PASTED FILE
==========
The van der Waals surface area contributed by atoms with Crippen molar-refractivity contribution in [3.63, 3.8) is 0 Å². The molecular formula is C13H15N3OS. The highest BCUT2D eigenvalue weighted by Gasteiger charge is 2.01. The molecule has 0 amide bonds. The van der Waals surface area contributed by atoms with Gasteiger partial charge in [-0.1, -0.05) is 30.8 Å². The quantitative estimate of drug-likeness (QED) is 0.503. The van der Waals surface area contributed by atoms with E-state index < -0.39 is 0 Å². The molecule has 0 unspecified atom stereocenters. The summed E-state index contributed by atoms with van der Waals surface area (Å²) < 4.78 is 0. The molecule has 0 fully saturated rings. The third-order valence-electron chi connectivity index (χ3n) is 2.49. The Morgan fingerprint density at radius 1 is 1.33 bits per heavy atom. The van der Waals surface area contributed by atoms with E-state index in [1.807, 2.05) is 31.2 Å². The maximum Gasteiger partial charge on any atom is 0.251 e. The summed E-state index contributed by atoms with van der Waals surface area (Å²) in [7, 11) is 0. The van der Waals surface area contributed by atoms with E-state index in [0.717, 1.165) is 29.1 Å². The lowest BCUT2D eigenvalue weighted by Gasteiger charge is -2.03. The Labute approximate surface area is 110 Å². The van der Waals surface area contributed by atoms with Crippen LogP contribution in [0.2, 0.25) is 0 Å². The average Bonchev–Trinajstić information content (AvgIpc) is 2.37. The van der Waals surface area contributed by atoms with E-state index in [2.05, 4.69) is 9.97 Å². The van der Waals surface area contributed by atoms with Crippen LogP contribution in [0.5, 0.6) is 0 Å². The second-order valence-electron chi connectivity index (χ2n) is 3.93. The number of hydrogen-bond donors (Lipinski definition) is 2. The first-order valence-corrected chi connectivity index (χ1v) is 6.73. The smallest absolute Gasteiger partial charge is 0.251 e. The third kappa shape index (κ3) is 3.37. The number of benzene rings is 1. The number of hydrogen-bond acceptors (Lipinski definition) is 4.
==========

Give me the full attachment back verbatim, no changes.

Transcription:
The van der Waals surface area contributed by atoms with Crippen molar-refractivity contribution in [3.63, 3.8) is 0 Å². The molecular formula is C13H15N3OS. The highest BCUT2D eigenvalue weighted by Gasteiger charge is 2.01. The molecule has 0 amide bonds. The van der Waals surface area contributed by atoms with Gasteiger partial charge in [-0.1, -0.05) is 30.8 Å². The quantitative estimate of drug-likeness (QED) is 0.503. The van der Waals surface area contributed by atoms with E-state index < -0.39 is 0 Å². The molecule has 0 unspecified atom stereocenters. The summed E-state index contributed by atoms with van der Waals surface area (Å²) < 4.78 is 0. The molecule has 0 fully saturated rings. The third-order valence-electron chi connectivity index (χ3n) is 2.49. The Morgan fingerprint density at radius 1 is 1.33 bits per heavy atom. The van der Waals surface area contributed by atoms with E-state index in [1.807, 2.05) is 31.2 Å². The maximum Gasteiger partial charge on any atom is 0.251 e. The summed E-state index contributed by atoms with van der Waals surface area (Å²) in [7, 11) is 0. The van der Waals surface area contributed by atoms with E-state index in [0.717, 1.165) is 29.1 Å². The lowest BCUT2D eigenvalue weighted by Gasteiger charge is -2.03. The Labute approximate surface area is 110 Å². The van der Waals surface area contributed by atoms with Crippen LogP contribution in [0.2, 0.25) is 0 Å². The average Bonchev–Trinajstić information content (AvgIpc) is 2.37. The van der Waals surface area contributed by atoms with E-state index in [2.05, 4.69) is 9.97 Å². The van der Waals surface area contributed by atoms with Crippen LogP contribution in [0.5, 0.6) is 0 Å². The second-order valence-electron chi connectivity index (χ2n) is 3.93. The number of hydrogen-bond donors (Lipinski definition) is 2. The first-order valence-corrected chi connectivity index (χ1v) is 6.73. The smallest absolute Gasteiger partial charge is 0.251 e. The third kappa shape index (κ3) is 3.37. The number of benzene rings is 1. The number of hydrogen-bond acceptors (Lipinski definition) is 4.